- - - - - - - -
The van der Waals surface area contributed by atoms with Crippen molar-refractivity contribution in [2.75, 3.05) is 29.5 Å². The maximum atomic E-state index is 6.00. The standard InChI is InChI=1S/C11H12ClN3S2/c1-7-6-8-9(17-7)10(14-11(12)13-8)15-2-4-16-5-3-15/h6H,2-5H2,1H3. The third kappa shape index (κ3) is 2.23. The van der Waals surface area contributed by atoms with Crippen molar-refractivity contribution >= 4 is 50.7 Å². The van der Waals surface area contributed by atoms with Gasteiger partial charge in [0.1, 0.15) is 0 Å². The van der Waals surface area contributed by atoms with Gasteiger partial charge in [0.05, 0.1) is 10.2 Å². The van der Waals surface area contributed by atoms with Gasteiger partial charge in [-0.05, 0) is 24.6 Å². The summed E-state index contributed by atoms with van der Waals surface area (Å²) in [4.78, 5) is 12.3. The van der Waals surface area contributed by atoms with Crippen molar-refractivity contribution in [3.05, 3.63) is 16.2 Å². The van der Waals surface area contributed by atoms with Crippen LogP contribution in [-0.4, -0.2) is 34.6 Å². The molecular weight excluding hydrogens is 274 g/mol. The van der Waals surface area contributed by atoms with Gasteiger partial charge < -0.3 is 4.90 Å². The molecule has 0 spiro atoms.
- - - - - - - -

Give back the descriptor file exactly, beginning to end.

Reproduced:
The van der Waals surface area contributed by atoms with Crippen molar-refractivity contribution in [2.75, 3.05) is 29.5 Å². The maximum atomic E-state index is 6.00. The standard InChI is InChI=1S/C11H12ClN3S2/c1-7-6-8-9(17-7)10(14-11(12)13-8)15-2-4-16-5-3-15/h6H,2-5H2,1H3. The third kappa shape index (κ3) is 2.23. The van der Waals surface area contributed by atoms with Crippen molar-refractivity contribution >= 4 is 50.7 Å². The van der Waals surface area contributed by atoms with Gasteiger partial charge in [0.1, 0.15) is 0 Å². The van der Waals surface area contributed by atoms with Gasteiger partial charge in [0.05, 0.1) is 10.2 Å². The van der Waals surface area contributed by atoms with Gasteiger partial charge in [-0.05, 0) is 24.6 Å². The summed E-state index contributed by atoms with van der Waals surface area (Å²) in [4.78, 5) is 12.3. The van der Waals surface area contributed by atoms with Crippen molar-refractivity contribution in [3.05, 3.63) is 16.2 Å². The van der Waals surface area contributed by atoms with Crippen LogP contribution in [-0.4, -0.2) is 34.6 Å². The molecular weight excluding hydrogens is 274 g/mol. The van der Waals surface area contributed by atoms with Gasteiger partial charge < -0.3 is 4.90 Å². The molecule has 0 spiro atoms.